Thursday 20 Jun 2024
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KUALA LUMPUR (Sept 22): Cash-strapped Malaysia Airlines Bhd has postponed its upcoming bond payments as the national carrier grapples with the economic impact of the COVID-19 crisis.

CIMB Investment Bank Bhd said holders of Malaysia Airlines' RM1.5 billion nominal value unrated Perpetual Sukuk Musharakah will have repayment on the bonds deferred by six months.

Issued in 2016, the next periodic distribution date was due on Sept 30.

According to CIMB Investment Bank, via an announcement put up on Bank Negara Malaysia (BNM)’s Fully Automated System for Issuing and or Tendering (FAST) site, the carrier has issued notices of deferral dated Sept 17 to the holders of its Islamic bond.

"Pursuant thereto, please be informed that there will be no payment of periodic distribution amounts to the sukuk holders on the periodic distribution date in respect of the following periodic distribution periods: (1) from March 29, 2019 to Sept 30, 2019; (2) from Sept 30, 2019 to March 31, 2020; (3) from March 31, 2020 to Sept 30, 2020.

"Accordingly, the periodic distribution date will be deferred to the next periodic distribution date i.e. March 31, 2021," the announcement read.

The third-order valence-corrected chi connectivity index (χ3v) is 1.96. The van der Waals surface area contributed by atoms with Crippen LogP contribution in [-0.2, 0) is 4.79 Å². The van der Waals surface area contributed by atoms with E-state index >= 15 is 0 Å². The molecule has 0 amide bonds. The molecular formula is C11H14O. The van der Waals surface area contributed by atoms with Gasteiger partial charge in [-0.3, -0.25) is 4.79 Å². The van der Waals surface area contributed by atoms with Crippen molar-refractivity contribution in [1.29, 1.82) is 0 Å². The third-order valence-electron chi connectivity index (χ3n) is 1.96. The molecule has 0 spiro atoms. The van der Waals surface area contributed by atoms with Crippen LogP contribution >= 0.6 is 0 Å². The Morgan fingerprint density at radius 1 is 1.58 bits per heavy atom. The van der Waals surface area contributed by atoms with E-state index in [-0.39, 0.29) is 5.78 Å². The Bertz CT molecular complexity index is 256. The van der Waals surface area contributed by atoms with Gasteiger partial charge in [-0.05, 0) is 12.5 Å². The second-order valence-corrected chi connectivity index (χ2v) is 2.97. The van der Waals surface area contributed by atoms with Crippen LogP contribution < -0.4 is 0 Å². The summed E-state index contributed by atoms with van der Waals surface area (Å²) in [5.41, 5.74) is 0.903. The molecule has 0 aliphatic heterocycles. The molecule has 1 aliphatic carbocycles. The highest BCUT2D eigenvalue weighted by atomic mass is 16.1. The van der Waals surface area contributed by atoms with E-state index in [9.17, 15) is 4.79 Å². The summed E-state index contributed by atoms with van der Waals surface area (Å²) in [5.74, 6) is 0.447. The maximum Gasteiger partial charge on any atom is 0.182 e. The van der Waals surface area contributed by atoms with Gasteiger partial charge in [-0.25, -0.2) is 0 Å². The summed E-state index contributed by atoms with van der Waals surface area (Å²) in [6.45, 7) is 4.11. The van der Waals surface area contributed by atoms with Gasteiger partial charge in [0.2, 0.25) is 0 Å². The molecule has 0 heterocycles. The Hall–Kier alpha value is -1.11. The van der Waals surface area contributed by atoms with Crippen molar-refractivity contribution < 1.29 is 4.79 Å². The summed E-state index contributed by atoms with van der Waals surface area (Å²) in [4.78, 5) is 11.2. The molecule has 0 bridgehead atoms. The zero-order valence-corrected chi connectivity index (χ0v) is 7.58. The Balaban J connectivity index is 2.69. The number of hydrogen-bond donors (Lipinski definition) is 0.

The airline issued the sukuk to raise funds for working capital and general investment, among others.

Malaysia Airlines has remained loss-making even after an RM6 billion bailout and privatisation exercise by its sole shareholder, sovereign wealth fund Khazanah Nasional Bhd, in 2014, as overcapacity, higher fuel costs and a depreciating ringgit kept yields from rising. The situation has been worsened by the COVID-19 pandemic, which brought the travel industry to a standstill.

Malaysia Airlines narrowed its net loss by 2.5% year-on-year to RM791.71 million in the financial year ended Dec 31, 2018 as revenue improved by a slight 0.8% y-o-y to RM8.74 billion.

In June, Malaysia Airlines said it is realigning its long-term business plan (LTBP1) — which was revealed in July 2019 — to the changing aviation landscape.

The LTBP1 replaces the 12-point MAS Recovery Plan, which was announced in 2014 and ended last year. The LTBP1 would have seen the national carrier achieve financial break-even by 2022 and generate enough income to cover the cost of capital for its operations two years after that.

On July 28, Malaysia Airlines said it has not received any funding from the Government. It added that Khazanah had been supportive of its efforts to address and cope with the impact of the COVID-19 crisis, but had not committed any additional funding to the carrier.

At the time, it was responding to a report by The Edge weekly, quoting sources, that it had secured US$300 million worth of new funding to help see it through the pandemic crisis.

Edited ByTan Choe Choe
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